Best Guide on “Why Does My Car Battery Keep Dying?”. Common Glitches and Solutions

Car Battery is one of most significant component in your vehicle needed to start the engine but is generally devalued. The key tasks of a car battery is to provide much needed electrical current to the starter motor and the ignition system while the cranking process of the engine takes place.


Most of the times, we all have gone through a situation where just when you are in a hurry, your car battery acts up and refuses to start up the engine. If you are wondering- “Why does my car battery keep dying?” then following are some potential reasons of such issues and also hands-on solutions which you can perform to fix them independently.

Tools and Supplies Needed

  • Multimeter : to spot low parasitic drain - This is used to know which defective electronic system is causing parasitic drain

For Cleaning Corrosion

  • Safety Glasses - While cleaning corrosion, use safety glasses to prevent your eyes from any possible damage due to chemical exposures

  • Wire brush - If the corrosion buildup on the battery is too hard to clean, use a mini  wire brush for ultimate cleanup
  • Toothbrush - If the corrosion on the battery terminals is minimal, a toothbrush can be used for its cleaning
  • A clean cloth - After the removal of the corroded buildup, clean the area with this cloth for proper and clean connection
  • Ratchet and Socket Set - For unfastening/fastening the nuts on the cable clamps

Common Faults as to Why Your Car Battery Dies Quickly

1. Parasitic Drain

If you have fairly new battery and if it seems to be in a clean condition then the most likely reason for its quick drainage would be parasitic draw. Parasitic drain is a type of overload caused on your car battery whenever the accessories like clock, security alarm system, etc. are having electrical issues.


For testing which accessory exactly is causing the parasitic drain of battery, you can perform Multi-meter test or check fuses. You can check here for more details on how to test a car battery?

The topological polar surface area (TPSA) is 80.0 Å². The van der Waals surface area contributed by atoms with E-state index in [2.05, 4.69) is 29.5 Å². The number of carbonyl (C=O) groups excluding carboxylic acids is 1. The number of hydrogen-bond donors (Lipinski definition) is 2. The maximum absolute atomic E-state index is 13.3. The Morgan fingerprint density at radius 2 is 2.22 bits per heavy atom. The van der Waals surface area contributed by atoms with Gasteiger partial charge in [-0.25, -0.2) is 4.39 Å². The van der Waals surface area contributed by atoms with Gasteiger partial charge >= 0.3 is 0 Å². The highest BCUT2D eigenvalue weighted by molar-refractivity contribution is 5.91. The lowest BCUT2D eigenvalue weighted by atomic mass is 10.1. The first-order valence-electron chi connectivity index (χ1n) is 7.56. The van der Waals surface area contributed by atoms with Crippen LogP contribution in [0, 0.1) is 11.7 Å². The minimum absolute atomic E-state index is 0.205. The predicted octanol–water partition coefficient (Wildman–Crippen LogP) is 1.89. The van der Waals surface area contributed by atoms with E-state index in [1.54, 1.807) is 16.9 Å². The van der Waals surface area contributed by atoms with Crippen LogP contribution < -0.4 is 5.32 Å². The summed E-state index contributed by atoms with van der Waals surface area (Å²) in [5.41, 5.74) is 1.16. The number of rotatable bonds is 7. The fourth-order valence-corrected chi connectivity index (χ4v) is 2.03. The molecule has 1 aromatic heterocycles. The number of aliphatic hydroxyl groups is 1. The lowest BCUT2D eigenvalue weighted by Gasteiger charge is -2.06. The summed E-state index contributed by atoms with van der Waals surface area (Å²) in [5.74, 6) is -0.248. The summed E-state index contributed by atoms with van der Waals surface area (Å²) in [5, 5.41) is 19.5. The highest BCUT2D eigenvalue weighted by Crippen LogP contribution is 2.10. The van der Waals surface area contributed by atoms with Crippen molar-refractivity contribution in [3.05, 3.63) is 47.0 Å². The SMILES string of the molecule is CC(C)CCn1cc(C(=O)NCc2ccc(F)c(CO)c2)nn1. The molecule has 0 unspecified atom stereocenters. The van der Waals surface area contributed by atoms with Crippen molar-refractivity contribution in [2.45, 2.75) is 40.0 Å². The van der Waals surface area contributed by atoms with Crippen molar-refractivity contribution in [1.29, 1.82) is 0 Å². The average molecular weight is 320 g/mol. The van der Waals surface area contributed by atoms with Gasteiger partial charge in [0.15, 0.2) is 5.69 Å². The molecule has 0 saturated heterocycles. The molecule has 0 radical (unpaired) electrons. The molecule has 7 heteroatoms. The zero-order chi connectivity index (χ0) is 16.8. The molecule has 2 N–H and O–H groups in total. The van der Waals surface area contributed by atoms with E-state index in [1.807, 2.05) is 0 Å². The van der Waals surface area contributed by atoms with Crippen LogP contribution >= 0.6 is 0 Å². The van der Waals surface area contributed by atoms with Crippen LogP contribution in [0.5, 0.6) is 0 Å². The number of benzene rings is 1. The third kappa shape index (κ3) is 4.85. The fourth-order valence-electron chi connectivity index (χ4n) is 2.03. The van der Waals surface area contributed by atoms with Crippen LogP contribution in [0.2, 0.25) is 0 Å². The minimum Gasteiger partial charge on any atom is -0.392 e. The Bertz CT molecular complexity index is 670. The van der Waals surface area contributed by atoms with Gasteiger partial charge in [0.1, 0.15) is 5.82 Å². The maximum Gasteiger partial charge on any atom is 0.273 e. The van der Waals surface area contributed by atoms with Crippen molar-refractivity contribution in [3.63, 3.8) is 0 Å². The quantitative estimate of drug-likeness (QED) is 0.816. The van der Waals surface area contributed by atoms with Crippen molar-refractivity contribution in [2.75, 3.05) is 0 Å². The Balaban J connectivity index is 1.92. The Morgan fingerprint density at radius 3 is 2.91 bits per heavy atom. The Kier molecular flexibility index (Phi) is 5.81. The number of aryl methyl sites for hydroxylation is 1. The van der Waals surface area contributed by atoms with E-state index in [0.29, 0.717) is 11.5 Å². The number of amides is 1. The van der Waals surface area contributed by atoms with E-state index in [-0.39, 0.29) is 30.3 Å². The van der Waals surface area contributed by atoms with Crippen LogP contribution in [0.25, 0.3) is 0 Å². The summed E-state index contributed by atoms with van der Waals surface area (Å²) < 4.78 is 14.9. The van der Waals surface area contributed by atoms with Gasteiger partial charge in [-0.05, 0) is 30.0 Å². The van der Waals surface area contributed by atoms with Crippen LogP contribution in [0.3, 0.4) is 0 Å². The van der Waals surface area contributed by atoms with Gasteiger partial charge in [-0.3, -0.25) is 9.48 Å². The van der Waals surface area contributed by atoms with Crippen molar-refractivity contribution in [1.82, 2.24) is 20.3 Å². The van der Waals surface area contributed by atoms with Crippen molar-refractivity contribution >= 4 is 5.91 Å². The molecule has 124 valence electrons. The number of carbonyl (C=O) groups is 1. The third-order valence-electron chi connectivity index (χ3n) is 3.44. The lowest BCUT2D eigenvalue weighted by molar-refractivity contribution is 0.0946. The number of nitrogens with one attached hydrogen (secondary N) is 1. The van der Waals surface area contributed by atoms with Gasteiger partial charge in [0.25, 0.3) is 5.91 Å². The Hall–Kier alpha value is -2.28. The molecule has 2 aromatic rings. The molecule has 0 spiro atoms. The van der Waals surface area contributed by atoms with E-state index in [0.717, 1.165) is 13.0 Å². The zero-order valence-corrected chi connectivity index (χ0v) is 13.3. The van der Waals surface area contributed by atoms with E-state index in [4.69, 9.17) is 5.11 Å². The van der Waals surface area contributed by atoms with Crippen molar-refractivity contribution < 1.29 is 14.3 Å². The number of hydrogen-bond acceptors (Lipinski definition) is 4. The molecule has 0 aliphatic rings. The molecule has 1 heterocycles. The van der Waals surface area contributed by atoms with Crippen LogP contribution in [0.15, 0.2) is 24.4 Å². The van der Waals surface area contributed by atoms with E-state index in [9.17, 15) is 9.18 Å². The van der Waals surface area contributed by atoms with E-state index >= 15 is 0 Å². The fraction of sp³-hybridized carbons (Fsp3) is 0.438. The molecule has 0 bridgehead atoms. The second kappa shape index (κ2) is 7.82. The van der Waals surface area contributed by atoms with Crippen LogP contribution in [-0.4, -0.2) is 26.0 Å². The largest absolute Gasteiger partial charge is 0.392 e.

Check out the following video to know more about how to detect a parasitic draw.

2. Corrosion

The two terminals of a car battery might show the signs of corrosion. This is due to electrolysis process caused by different metals present on these terminals as well as cables.

Also, the corrosion on the car battery takes place when seal is defective between the terminals posts and its external plastic shell.


Corrosion can be spotted as a white granular buildup on the terminal posts. For preventing this situation, you need to regularly perform cleaning of the battery terminals, cables and posts.

  • Cleaning Connections

Disconnect the negative cable of the battery and then the positive one by loosening the nut on cable clamps. For better cleaning, you can use mixture of water + baking soda and dip cables into this solution.

Sprinkle this solution on the terminal posts and clamps. Take a toothbrush and clean these critical surfaces thoroughly.

If the corrosion buildup is hard to take off, use a wire brush and clean the battery post, cables and connections properly to get rid of it. Make sure to use safety glasses and rubber gloves while this cleaning process.

Once done, wipe off all the area with a cloth. Reconnect the cables to the battery and check if it’s ideally functioning. Make sure to fix the positive clamp first. Tighten the nuts on the clamps using a wrench. See below given video to visually watch this cleaning process.

  • Old Cables

If your car battery is working fine, then the cause of battery drainage might be loose or old cables. Remove the negative cable from the grounded connection and disconnect the positive cable from starter. Look for any signs of defects or wear off and replace that individual cable.

  • New Cables

Make sure the new cables are of same size and length to avoid malfunctioning. Connect the new positive cable to the starter and then negative cable to the ground connection. Make sure the terminals are free from corrosion while integrating new cables.